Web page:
Post # 1
I have just started planning my wedding and we have spoken about the guest list. My fiancee has a cousin who tries to be close to him on facebook, but the are not close anymore. The wedding venue (and my personal choice) is that it is not going to be a big wedding – as in I just can’t invite people I haven’t seen for a really long time etc…. I have to invite this cousin – who I have met once and tries to give me relationship advice when not even asked, but I don’t want to invite her children. It would be fine if there were no children at all coming, but my cousin – who is also my godson who I see very often and my fiancees twin neices are in the bridal party.
Knowing this cousin she will want to bring her children, even though there is not enough room because I keep reiterating it is a small wedding – no room for extras.
How do I
a) Convince my fiancee that 3 kids are enough and they are only invited cos they are in the bridal party
b) Tell this cousin – not only back off but only her and her husband will be invited to the wedding NOT her kids. I need to do it niceley, because I really want to tell her what I think but I know it’s not the right thing to do.
Post # 3
a) The no-kids rule always makes an exception for the bridal party. The only explanation you should have to give is “The no-kids rule always makes an exception for the bridal party.”
b) Sounds like a situation I’m running into with my FI’s entire extended family, who come from a Mexican background where there is no defined guest list and all the guests expect to be able to take whomever they want with them. The standard response is to explain the limitation on your budget, the venue size, etc… but it sounds like you already tried that. If you really don’t think it’s possible that the couple will come without their kids, then you’ll either have to make another exception for them, or take them off the guest list.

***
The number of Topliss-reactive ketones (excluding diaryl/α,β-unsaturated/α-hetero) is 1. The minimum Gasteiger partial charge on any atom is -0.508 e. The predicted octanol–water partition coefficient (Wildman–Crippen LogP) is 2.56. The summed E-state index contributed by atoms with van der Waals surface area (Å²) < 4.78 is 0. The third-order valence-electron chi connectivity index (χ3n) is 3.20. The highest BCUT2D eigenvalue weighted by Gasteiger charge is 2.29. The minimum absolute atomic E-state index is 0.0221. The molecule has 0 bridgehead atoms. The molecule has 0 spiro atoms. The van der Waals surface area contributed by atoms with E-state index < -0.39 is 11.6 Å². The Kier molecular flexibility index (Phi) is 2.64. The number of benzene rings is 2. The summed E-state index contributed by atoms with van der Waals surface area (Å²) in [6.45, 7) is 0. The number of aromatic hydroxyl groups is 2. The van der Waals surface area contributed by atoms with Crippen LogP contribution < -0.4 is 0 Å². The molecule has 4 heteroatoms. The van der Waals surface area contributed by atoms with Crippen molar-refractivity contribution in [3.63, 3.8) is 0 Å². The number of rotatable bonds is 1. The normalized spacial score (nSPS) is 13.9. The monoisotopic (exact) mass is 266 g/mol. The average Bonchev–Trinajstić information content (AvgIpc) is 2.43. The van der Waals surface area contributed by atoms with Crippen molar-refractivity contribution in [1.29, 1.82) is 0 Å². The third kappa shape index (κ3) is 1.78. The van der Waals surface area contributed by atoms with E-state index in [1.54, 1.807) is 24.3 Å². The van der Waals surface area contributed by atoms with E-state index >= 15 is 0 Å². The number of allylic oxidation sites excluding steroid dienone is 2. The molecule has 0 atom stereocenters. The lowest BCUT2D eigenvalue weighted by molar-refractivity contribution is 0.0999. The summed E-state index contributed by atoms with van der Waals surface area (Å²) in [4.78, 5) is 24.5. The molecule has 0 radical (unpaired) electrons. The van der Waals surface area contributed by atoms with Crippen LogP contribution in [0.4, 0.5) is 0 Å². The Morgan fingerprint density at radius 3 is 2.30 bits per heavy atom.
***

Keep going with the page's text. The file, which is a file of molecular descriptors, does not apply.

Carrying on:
Unfortunately, people who are not immersed in the wonderful world of weddings aren’t always familiar with wedding ettiquette. They might not realize that they can only bring people specifically listed on the invitation, for example. Maybe you should talk to your FI about whether it’s worth it to have three unwanted kids at the wedding just to have this cousin there.
Post # 4
I am sort of doing the same thing but have found that I honestly can’t really control it. I plan on addressing certain invites as “Mr. and Mrs. so-and-so” and others as “The So-and-So family”. I do realize that this is very much not proper etiquette but FI and I have reasons. Mostly, it’s inviting the kids we have actually met/know and not inviting the ones we haven’t. That being said, I know that even though I’m addressing the invites this way, that doesn’t mean that the RSVP’s won’t include the entire family but I am prepared for that. Since I am the one that is sort of initiating poor etiquette, I understand if it’s returned.